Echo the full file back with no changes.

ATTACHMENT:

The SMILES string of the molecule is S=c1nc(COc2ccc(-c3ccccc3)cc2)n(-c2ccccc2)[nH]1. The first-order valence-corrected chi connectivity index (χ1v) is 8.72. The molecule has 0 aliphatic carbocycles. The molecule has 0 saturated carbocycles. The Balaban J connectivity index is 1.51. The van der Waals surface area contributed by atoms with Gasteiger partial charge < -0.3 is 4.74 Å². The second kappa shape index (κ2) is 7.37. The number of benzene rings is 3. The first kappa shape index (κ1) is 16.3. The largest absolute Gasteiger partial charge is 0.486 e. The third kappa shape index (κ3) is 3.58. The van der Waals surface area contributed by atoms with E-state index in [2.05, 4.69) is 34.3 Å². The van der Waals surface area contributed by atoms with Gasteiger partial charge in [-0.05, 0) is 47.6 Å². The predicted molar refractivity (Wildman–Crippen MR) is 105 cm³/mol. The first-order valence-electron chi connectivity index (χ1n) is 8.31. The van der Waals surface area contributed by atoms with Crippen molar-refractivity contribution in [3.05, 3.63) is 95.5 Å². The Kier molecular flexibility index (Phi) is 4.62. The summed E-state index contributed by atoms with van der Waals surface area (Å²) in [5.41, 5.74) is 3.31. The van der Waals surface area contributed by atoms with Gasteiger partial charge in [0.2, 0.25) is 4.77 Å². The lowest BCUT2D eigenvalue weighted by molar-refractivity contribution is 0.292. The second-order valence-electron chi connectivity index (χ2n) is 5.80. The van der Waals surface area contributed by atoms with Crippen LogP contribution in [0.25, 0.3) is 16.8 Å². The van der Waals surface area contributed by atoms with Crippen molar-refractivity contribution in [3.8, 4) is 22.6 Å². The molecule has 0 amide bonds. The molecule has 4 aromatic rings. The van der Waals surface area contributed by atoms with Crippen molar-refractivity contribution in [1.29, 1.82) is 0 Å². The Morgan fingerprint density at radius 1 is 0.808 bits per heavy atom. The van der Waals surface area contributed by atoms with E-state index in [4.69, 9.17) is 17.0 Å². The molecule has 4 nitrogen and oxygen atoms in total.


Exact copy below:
The SMILES string of the molecule is S=c1nc(COc2ccc(-c3ccccc3)cc2)n(-c2ccccc2)[nH]1. The first-order valence-corrected chi connectivity index (χ1v) is 8.72. The molecule has 0 aliphatic carbocycles. The molecule has 0 saturated carbocycles. The Balaban J connectivity index is 1.51. The van der Waals surface area contributed by atoms with Gasteiger partial charge < -0.3 is 4.74 Å². The second kappa shape index (κ2) is 7.37. The number of benzene rings is 3. The first kappa shape index (κ1) is 16.3. The largest absolute Gasteiger partial charge is 0.486 e. The third kappa shape index (κ3) is 3.58. The van der Waals surface area contributed by atoms with E-state index in [2.05, 4.69) is 34.3 Å². The van der Waals surface area contributed by atoms with Gasteiger partial charge in [-0.05, 0) is 47.6 Å². The predicted molar refractivity (Wildman–Crippen MR) is 105 cm³/mol. The first-order valence-electron chi connectivity index (χ1n) is 8.31. The van der Waals surface area contributed by atoms with Crippen molar-refractivity contribution in [3.05, 3.63) is 95.5 Å². The Kier molecular flexibility index (Phi) is 4.62. The summed E-state index contributed by atoms with van der Waals surface area (Å²) in [5.41, 5.74) is 3.31. The van der Waals surface area contributed by atoms with Gasteiger partial charge in [0.2, 0.25) is 4.77 Å². The lowest BCUT2D eigenvalue weighted by molar-refractivity contribution is 0.292. The second-order valence-electron chi connectivity index (χ2n) is 5.80. The van der Waals surface area contributed by atoms with Crippen LogP contribution in [0.25, 0.3) is 16.8 Å². The van der Waals surface area contributed by atoms with Crippen molar-refractivity contribution in [3.8, 4) is 22.6 Å². The molecule has 0 amide bonds. The molecule has 4 aromatic rings. The van der Waals surface area contributed by atoms with Crippen molar-refractivity contribution in [1.29, 1.82) is 0 Å². The Morgan fingerprint density at radius 1 is 0.808 bits per heavy atom. The van der Waals surface area contributed by atoms with E-state index in [4.69, 9.17) is 17.0 Å². The molecule has 4 nitrogen and oxygen atoms in total.